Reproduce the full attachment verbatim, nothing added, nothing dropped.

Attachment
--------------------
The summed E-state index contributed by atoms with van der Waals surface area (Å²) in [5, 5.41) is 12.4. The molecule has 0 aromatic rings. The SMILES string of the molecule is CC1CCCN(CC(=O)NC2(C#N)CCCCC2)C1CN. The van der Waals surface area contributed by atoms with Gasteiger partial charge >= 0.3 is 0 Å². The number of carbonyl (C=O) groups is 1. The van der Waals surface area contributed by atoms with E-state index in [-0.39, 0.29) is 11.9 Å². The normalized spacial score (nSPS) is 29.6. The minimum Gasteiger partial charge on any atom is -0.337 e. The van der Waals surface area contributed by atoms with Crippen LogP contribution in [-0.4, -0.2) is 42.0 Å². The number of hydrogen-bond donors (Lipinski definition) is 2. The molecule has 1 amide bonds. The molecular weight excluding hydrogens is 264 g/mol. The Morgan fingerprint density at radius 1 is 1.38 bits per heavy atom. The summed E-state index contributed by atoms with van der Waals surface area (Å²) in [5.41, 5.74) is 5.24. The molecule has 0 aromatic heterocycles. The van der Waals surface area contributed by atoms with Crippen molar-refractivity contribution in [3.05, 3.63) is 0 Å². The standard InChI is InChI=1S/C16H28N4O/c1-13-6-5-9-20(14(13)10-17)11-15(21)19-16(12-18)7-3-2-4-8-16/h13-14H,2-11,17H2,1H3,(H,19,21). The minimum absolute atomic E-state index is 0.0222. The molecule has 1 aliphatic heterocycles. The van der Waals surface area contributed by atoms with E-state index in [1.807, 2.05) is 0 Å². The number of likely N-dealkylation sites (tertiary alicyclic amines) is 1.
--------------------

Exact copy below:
The summed E-state index contributed by atoms with van der Waals surface area (Å²) in [5, 5.41) is 12.4. The molecule has 0 aromatic rings. The SMILES string of the molecule is CC1CCCN(CC(=O)NC2(C#N)CCCCC2)C1CN. The van der Waals surface area contributed by atoms with Gasteiger partial charge >= 0.3 is 0 Å². The number of carbonyl (C=O) groups is 1. The van der Waals surface area contributed by atoms with E-state index in [-0.39, 0.29) is 11.9 Å². The normalized spacial score (nSPS) is 29.6. The minimum Gasteiger partial charge on any atom is -0.337 e. The van der Waals surface area contributed by atoms with Crippen LogP contribution in [-0.4, -0.2) is 42.0 Å². The number of hydrogen-bond donors (Lipinski definition) is 2. The molecule has 1 amide bonds. The molecular weight excluding hydrogens is 264 g/mol. The Morgan fingerprint density at radius 1 is 1.38 bits per heavy atom. The summed E-state index contributed by atoms with van der Waals surface area (Å²) in [5.41, 5.74) is 5.24. The molecule has 0 aromatic heterocycles. The van der Waals surface area contributed by atoms with Crippen molar-refractivity contribution in [3.05, 3.63) is 0 Å². The standard InChI is InChI=1S/C16H28N4O/c1-13-6-5-9-20(14(13)10-17)11-15(21)19-16(12-18)7-3-2-4-8-16/h13-14H,2-11,17H2,1H3,(H,19,21). The minimum absolute atomic E-state index is 0.0222. The molecule has 1 aliphatic heterocycles. The van der Waals surface area contributed by atoms with E-state index in [1.807, 2.05) is 0 Å². The number of likely N-dealkylation sites (tertiary alicyclic amines) is 1.